But experts recommend saving 15 percent or more of your gross income for retirement. The good news: Your employer's 401(k) match or contribution counts. So if your boss gives you four percent, you just need to save 11 percent on your own. Every time you get a raise, bump up your nest-egg contributions. If you get a bonus or extra cash as a gift, consider saving it for the future.

Also start thinking about tax diversification, Deyeso suggests. Generally, if you benefit  from a tax deduction now for contributing to a traditional IRA or 401(k), every dollar you withdraw in retirement will be taxed at your ordinary income-tax rate—currently as high as 39.6 percent. By contributing or converting funds to a Roth IRA or Roth 401(k), you'll enjoy some tax-free income in retirement.

7. Diversify and rebalance your investments

Now is the perfect time to diversify. "Once you get into your thirties and you have the basics [such as an emergency fund and other necessities] settled, you can take on more risk overall," says Erin Baehr, a financial planner in Stroudsburg, Pa., and author of Growing Up and Saving Up. At this age, you should invest mostly, if not entirely, in stocks because of their greater potential for long-term gains. Among those stocks, you should diversify between large, midsize and small company stocks, as well as domestic and international picks. We recommend putting up to 70 percent of your portfolio in U.S. stocks, up to 25 percent in stocks of developed foreign nations and five to 10 percent in emerging-markets stocks. Also, you should periodically rebalance your portfolio to make sure you maintain your chosen allocations. Doing so will force you to buy low and sell high.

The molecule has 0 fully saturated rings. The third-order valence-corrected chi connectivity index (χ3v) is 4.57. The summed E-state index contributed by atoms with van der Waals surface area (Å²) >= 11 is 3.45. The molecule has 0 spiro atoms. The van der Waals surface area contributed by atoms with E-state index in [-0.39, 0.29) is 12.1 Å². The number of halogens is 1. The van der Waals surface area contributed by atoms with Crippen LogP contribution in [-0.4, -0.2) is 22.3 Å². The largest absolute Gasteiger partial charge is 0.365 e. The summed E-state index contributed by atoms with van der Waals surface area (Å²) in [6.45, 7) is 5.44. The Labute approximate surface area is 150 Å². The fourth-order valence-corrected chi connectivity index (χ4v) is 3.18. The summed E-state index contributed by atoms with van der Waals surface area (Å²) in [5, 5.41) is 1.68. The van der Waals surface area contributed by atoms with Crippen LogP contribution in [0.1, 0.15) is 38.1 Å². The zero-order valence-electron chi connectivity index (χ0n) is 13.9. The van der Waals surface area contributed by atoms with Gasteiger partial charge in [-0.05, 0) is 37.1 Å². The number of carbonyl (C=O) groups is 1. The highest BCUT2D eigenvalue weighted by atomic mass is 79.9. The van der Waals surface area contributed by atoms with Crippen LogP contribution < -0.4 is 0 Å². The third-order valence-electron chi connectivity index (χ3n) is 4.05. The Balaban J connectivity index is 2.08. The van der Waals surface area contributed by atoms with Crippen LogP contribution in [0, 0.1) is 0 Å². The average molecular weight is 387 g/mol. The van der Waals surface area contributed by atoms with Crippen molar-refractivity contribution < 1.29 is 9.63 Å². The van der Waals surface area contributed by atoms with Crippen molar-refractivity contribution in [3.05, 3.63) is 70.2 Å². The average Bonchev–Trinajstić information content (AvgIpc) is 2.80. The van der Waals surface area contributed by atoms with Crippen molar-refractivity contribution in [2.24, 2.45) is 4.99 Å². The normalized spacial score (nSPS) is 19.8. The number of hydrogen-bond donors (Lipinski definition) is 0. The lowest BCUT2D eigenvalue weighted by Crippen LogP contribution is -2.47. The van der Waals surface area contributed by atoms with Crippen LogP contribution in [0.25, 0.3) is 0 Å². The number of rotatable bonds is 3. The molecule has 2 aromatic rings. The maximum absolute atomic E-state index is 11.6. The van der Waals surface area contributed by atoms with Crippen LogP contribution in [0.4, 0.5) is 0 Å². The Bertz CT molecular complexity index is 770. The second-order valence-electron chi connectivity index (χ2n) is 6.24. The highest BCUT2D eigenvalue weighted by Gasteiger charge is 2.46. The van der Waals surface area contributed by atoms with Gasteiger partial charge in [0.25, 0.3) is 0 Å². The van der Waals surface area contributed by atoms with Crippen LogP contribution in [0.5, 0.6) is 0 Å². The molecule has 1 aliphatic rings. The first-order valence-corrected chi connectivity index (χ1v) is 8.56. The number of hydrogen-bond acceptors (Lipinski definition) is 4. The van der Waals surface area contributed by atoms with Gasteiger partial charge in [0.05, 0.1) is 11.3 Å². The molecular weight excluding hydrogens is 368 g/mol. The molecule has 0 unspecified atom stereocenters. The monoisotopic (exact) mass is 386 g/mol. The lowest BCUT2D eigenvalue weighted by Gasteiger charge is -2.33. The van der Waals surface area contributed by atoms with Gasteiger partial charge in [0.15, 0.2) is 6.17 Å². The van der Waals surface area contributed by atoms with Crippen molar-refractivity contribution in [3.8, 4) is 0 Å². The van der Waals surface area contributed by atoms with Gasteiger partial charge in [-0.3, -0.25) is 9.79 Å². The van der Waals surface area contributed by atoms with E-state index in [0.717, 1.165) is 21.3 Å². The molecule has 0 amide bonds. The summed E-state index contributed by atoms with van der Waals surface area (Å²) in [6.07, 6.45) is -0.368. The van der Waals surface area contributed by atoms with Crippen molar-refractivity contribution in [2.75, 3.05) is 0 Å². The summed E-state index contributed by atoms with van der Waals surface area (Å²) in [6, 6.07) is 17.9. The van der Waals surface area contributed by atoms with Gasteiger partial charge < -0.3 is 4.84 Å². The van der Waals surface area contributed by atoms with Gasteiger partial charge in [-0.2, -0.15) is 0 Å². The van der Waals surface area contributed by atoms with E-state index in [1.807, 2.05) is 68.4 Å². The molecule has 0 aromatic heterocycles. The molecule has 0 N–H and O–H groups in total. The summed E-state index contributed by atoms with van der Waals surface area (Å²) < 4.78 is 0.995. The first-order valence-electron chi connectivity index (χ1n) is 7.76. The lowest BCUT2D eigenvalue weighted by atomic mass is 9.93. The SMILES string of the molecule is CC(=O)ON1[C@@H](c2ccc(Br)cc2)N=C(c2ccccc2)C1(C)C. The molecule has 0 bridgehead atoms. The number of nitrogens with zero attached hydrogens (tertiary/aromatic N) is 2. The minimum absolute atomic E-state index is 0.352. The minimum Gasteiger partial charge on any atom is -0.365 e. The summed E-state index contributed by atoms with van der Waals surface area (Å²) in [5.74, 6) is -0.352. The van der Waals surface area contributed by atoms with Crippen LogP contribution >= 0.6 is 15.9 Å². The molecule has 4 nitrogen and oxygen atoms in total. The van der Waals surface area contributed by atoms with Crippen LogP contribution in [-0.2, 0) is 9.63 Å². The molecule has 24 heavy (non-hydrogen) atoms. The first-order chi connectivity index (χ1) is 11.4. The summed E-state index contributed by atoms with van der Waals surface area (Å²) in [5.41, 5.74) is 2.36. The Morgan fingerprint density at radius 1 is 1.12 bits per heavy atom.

8. Monitor and improve your credit

You should check your credit report every year. You can do this for free by visiting AnnualCreditReport.com and viewing a free report from each of the three credit bureaus every year. Regular reviews of your report could help you fix errors quickly, catch an identity thief at work or get on top of a potentially delinquent account. To dispute an error in your report, contact the credit bureau directly. If you notice a problem in one report, check reports from the other two bureaus as well. 

9. Write your will

Not convinced of your mortality yet? Well, in your thirties it's time to write a will. Without one, complete strangers will decide how to split up your estate and raise your children.
Be sure to update these documents periodically to account for major events, such as the birth of a child.

Several other documents—a durable power of attorney, a release-of-information form and a living will—will help loved ones manage your care and your finances if you become incapacitated. Gloomy as it might be to consider, it's better that you clarify all these things ahead of time rather than leaving it to your mourners to figure out.

10. Thou shalt not covet thy neighbor's stuff

By your thirties, it may be quite clear that your choice to major in English and become a writer has awarded you an income and lifestyle that pales in comparison with that of, say, your sister…the doctor. You may find yourself envying her big house and new BMW. But you certainly shouldn’t try to keep up by stretching your budget and taking on mountains of debt. Doing so will ruin your finances. So don't compare yourself or your stuff with others. Just focus on your financial goals, live within your means and be happy with your own life. And try to be happy for your sister, too.


The views of the authors of these articles do not necessarily represent the views of First Republic Bank.